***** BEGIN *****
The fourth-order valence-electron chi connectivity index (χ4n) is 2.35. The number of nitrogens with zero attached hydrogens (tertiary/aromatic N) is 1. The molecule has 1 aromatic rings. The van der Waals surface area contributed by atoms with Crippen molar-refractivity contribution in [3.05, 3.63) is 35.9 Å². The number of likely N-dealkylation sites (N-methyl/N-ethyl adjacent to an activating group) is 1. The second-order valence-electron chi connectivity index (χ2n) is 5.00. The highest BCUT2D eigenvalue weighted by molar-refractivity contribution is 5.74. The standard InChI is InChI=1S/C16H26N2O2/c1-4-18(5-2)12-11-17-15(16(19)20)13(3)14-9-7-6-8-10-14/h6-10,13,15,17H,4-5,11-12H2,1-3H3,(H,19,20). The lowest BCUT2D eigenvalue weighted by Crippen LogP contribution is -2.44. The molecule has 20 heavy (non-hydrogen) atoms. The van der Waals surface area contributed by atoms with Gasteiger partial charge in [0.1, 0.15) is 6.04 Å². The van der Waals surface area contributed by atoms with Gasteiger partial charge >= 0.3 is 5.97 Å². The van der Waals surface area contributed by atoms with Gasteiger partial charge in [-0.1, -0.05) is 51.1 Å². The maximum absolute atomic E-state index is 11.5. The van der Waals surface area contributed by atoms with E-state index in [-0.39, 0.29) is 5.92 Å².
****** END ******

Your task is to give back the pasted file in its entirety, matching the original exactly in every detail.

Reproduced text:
The fourth-order valence-electron chi connectivity index (χ4n) is 2.35. The number of nitrogens with zero attached hydrogens (tertiary/aromatic N) is 1. The molecule has 1 aromatic rings. The van der Waals surface area contributed by atoms with Crippen molar-refractivity contribution in [3.05, 3.63) is 35.9 Å². The number of likely N-dealkylation sites (N-methyl/N-ethyl adjacent to an activating group) is 1. The second-order valence-electron chi connectivity index (χ2n) is 5.00. The highest BCUT2D eigenvalue weighted by molar-refractivity contribution is 5.74. The standard InChI is InChI=1S/C16H26N2O2/c1-4-18(5-2)12-11-17-15(16(19)20)13(3)14-9-7-6-8-10-14/h6-10,13,15,17H,4-5,11-12H2,1-3H3,(H,19,20). The lowest BCUT2D eigenvalue weighted by Crippen LogP contribution is -2.44. The molecule has 20 heavy (non-hydrogen) atoms. The van der Waals surface area contributed by atoms with Gasteiger partial charge in [0.1, 0.15) is 6.04 Å². The van der Waals surface area contributed by atoms with Gasteiger partial charge >= 0.3 is 5.97 Å². The van der Waals surface area contributed by atoms with Gasteiger partial charge in [-0.1, -0.05) is 51.1 Å². The maximum absolute atomic E-state index is 11.5. The van der Waals surface area contributed by atoms with E-state index in [-0.39, 0.29) is 5.92 Å².